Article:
He dumped them. Blew town, got famous, never looked back. But that didn't stop the folks in Hoboken, N.J., from having a wake for Frank Sinatra. They just did it their way.

STILL FRANK'S KIND OF TOWN

May 18, 1998|By ROB HIAASEN | ROB HIAASEN,SUN STAFF

HOBOKEN, N.J. - The lyrical loves of his life, Chicago, New York, L.A., can't claim him anymore. Having once lost its native son and "Brightest Star," Hoboken this past weekend brought Francis Albert Sinatra home for good.

The town was swinging while in mourning. Just follow the music to the story of how the Mile Square City reclaimed Frank Sinatra - block by block, tune by tune, drink by drink:

The stone-cold-serious cab driver at Newark's Penn Station sings along with his lousy radio, as Frank and daughter Nancy croon "Somethin' Stupid." At a prom inside the Airport Marriot, Jersey guys sing scoobee-doobee-do. Some kid in Hoboken (with shorts down below his knees) belts out "New York, New York" as if Manhattan could hear him across the Hudson.

Welcome to Hoboken - "The Birth Place of Baseball and Frank Sinatra!" If you don't "get" Sinatra - which means you were born late or born boring - then Hoboken will convert you. In its first weekend without Frank Sinatra, every city block seemed to have its own Sinatra signature song. "That's Life" came from a third-story window on Garden Street. And near Sinatra's birthplace, 415 Monroe St., the neighborhood was crawling with boom boxes blaring "My Way."

Everybody tells you to stop first at Leo's. Got to see Leo's Grandesvous restaurant on Garden Street, where the jukebox is rigged with every Sinatra record. Leo DiTerlizzi, 82, can tell you about his old pal Frankie, about the times the skinny, sure-fire kid from Monroe Street would come in. Before all the famous stuff happened.

But Friday night, there's no talking to Leo. The restaurant is mobbed. Look at all the red and yellow carnations taped to the 100-odd framed portraits of Frank. Talk is loud; but there's no talk of such temporal things as Seinfeld's last show. Wrong room. Wrong town.

Bottles of special "Frank Sinatra" Korbel, wrapped in funereal cloth, are in a procession above the bar. On the bar, Chivas Regal is center stage. "That's why the lady is a tramp . . ." goes the jukebox. A lady buys a hunky TV cameraman a shot of Southern Comfort. From across the bar, he nods his head and lifts his glass. Another toast to Sinatra between strangers in this night.

The man, the singer, Hoboken's "Brightest Star," has been dead 24 hours.

On the 25th hour, disc jockey Al Tudanger at the River Street bar plays eight straight Sinatra songs. Odd because this is a kids' bar, which is a double-door down from some black leathery biker bar. Leo's, across town, might well be in an alternate universe. But here at River Street, I saw a man he danced with his girlfriend.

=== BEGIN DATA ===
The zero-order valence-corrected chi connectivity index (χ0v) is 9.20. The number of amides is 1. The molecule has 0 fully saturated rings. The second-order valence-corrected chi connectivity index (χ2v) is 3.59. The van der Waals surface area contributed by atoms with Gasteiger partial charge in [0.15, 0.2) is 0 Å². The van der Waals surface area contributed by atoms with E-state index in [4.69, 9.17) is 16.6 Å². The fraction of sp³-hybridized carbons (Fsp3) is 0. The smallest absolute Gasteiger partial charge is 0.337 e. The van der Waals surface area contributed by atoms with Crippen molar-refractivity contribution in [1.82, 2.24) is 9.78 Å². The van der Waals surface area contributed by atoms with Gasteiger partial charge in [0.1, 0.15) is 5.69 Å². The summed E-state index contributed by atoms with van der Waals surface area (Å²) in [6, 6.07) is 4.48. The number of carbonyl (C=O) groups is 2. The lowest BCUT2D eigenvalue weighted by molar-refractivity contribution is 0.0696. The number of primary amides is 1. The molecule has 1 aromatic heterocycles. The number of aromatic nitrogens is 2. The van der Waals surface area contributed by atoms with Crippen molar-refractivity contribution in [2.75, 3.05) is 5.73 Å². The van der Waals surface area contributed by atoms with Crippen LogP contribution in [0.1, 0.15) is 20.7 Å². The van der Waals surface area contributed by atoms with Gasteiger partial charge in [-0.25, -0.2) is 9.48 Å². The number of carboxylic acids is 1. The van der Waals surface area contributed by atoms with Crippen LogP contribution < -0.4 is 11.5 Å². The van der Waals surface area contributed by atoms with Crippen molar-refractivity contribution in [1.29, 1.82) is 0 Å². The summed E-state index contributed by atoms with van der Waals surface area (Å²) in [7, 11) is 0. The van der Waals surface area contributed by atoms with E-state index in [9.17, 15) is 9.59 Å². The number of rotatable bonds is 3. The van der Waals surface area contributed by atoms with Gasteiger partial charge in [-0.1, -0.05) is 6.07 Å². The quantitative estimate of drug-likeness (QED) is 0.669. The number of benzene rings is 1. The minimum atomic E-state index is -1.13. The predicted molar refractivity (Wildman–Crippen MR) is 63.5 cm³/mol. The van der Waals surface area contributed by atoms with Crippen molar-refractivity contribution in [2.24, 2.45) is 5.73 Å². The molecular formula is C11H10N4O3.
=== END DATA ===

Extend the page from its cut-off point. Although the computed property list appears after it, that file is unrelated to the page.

"I love Frank. He's so much fun," says 25-year-old Sharon Heptig, flushed from dancing. "His music is just so much fun." (Which could very well be the best definition of Sinatra's music we heard in Hoboken.)

"Sinatra, to this generation, is exactly like Harry Connick Jr.," Tudanger says from his deejay booth. "It's lounge music. It's hang out with your friends music."

Ladies and gentlemen, the deejay announces, I think Frank deserves a round of applause! I think he can hear you now. He's back in his hometown tonight!

Tudanger, all 27 years of him, doesn't play fair when he then

plays Sinatra's "The Way You Look Tonight." Couples couple on the scrawny dance floor. The mood is back. That mood that whispers in your ear: Don't you wish you had somebody to dance with, to drink with, to go home with?

Mercifully, Tudanger shatters the Sinatra mood with Barry Gibb's falsetto singing "More Than a Woman." We take our leave to continue searching for un-Frank joints in Hoboken.

Bubbling fish tanks, statues in their birthday suits and strobe lights decorate the Three Roses Bar, where the average age is maybe 20. Bartender Maria Bockman, 22, was born and raised in Hoboken and exudes an earthy un-Frankishness. She never really listened to his music, never really gave the man any thought.

"But then I was driving to work today when I heard them playing his songs on the loudspeakers at City Hall," she says. "I got a knot in my stomach." The young lady almost started crying. She remembered she was baptized at St. Francis Church, where Frank was baptized in December 1915. Then, Maria started to really think about Sinatra's music.

"His music is natural - not like the mechanical music you hear - yeah, like in here," she says. "The music was good. You can't deny that."

Before we call it a night, one more stop in this "new" part of Hoboken. (Tomorrow, we'll visit the old neighborhood, see where Sinatra was born, see the famous plaque, his church and school.)

Near the "My Way Cleaners," the Brass Rail bar emits a familiar sound - "The Way You Look Tonight." But this time, the singer is Bobby Harding. It's not often a man in dreadlocks leads a crowd in Sinatra favorites, but there he was - chasing innocent people with his microphone, making some poor guy named John sing along.

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